Six Steps in the Process of Effective Delegation:

1. Segmentation of the Work: Jesus—the Great Delegator—ascended up on high, divided His ministry into five areas and delegated them to five different groups of people to continue on the work that He started:

"And He Himself gave some to be apostles, some prophets, some evangelists, and some pastors and teachers” (Ephesians 4:9-11 NKJ).

Moses segmented his work and delegated it to his elders (Exodus 18:13-25). The Apostles segmented and delegated portions of their work to disciples who became new servant leaders (Acts 6:1-5).

2. Choosing the Right People: Jesus prayed all night before He chose His 12 disciples. Moses was told to choose “able men, such as fear God, men of truth, hating covetousness” (Exodus 18:21). The Apostles told the brethren to, “seek out from among you seven men of good reputation, full of the Holy Spirit and wisdom,” that they could delegate work to (Acts 6:1-3).

3. Transferring the Work: It is absolutely necessary that Christian Leaders be willing to transfer work to other members of the body of Christ. However, in the process they must be careful to assign each person to a suitable job! People will be the happiest and most productive if they’re doing what God designed them to do.

A leader can improve his subordinates’ morale by involving them in the decision making process. Such an action will both prepare and motivate his personnel to do their jobs more effectively. It is extremely important that a leader ensures that each person receiving a task is fully aware of what is expected of him before the job begins.

4. Transferring Authority: Once the delegate has understood and received his assignment, it is necessary that the leader encourage independence. The person should be able to work independently, without continually seeking the leader’s permission to act.

The key is in knowing how much authority to release. If too much authority is granted, it may be abused. If too little is given, the delegate cannot get the job done! Once the leader has released authority, he cannot insist that everything be done his way. A wise leader gives the individual room to function as he is most comfortable.

5. Acceptance of Responsibility: When a person receives the authority to carry out an assignment, he must also accept the responsibility that comes with it. This is delegated responsibility, and he must understand that the leader will follow up on his performance.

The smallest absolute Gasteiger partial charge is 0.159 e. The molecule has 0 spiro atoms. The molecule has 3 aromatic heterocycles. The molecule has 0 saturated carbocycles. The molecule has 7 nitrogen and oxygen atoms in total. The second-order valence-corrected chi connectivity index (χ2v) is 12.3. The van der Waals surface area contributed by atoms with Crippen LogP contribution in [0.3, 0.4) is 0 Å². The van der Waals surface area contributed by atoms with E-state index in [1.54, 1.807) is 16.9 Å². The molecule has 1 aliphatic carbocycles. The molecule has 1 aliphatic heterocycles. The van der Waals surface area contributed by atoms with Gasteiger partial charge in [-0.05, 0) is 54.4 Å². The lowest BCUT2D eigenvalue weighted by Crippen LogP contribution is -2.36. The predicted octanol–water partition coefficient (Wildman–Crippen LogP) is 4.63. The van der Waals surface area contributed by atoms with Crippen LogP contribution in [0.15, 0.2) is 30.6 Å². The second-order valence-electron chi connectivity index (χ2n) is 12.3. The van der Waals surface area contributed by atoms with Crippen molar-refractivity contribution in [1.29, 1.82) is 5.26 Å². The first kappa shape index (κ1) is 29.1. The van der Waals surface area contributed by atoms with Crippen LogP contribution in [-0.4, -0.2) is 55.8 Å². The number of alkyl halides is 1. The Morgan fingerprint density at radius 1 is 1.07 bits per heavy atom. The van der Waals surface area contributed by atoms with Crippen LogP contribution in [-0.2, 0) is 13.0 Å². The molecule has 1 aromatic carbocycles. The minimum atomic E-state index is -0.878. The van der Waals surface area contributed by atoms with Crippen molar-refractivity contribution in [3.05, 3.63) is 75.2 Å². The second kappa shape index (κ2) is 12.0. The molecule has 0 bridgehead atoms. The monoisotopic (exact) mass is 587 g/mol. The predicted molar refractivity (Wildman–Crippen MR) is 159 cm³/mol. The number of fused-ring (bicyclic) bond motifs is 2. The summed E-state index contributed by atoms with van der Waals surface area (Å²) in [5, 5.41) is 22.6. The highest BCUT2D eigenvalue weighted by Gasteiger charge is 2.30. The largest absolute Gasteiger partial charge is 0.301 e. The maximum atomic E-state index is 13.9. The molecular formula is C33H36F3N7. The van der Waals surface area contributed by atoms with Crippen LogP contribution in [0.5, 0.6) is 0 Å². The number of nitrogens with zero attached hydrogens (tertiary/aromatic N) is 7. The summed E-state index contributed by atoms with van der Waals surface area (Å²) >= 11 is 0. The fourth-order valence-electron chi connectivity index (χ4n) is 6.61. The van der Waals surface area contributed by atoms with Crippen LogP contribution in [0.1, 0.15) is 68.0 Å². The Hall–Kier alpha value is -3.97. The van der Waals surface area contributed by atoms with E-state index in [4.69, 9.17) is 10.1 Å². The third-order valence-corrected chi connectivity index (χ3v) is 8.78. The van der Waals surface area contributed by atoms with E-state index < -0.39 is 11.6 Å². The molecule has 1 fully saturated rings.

6. Acceptance of Accountability: The process of delegation can be very rewarding both to the leader and his subordinate. But, it also has inherent dangers, because it involves working with people. A Christian leader must maintain supervisory control by establishing a follow-up and evaluation system. The absence of accountability often leads to slothfulness or an abuse of power.

The leader must remember however, not to become an unbearable task-master in the process. When a subordinate makes mistakes, they can not be overlooked. Rather, they should be used as part of the training process.

When the principle of delegation is practiced the key leader will not burn out, new leaders will be raised up, the work of the ministry will get done, and the people will have their needs met.

1. Delegation Aids Progress: Additional people in the right place will increase the productivity of your team. Dwight L. Moody once said, “I would rather put a thousand men to work, than do the work of a thousand men.” That’s so simple, isn’t it? The church is built up by that which every joint supplies (see Ephesians 4:16).

2. Delegation Builds Morale: Victory Churches International is not a one-man show. We all have a part to play. The vision of VCI is not my vision or someone else’s vision. Rather, it’s the corporate vision the Lord has given to the Victory Family. When people begin to understand that, they will have a sense of belonging and a healthy sense of pride!

3. Delegation Inspires Initiative: The desire to achieve something for God inspires initiative. When people begin to realize that they can try different things within the organization and be creative, it inspires them to get involved, do their part and do their best.

4. Delegation Builds Big People: We want to build big people by putting value into them. People won’t grow, if they don’t have some kind of a challenge that will draw out the gifts that are within them. Successful people will stretch to the challenge! The challenge should not be too big, but it should be big enough that it stirs the soul and causes people to reach beyond where they are right now.

If people are only doing what they’ve already mastered, then they’re not growing! We should always challenge people to do something that they have not yet conquered, and in attempting something new, they will experience growth.

One man working alone could never accomplish the global vision that God has given to the Victory Family. But, as we all put our gifts, passions and abilities into the mix for a commitment to gospel teamwork, we will reach the ends of the earth. And when we get there, we will build a Victory Church.

Yours for the Mobilizing of the Army of God

DrGeorgeLeadershipLGDr George Hill

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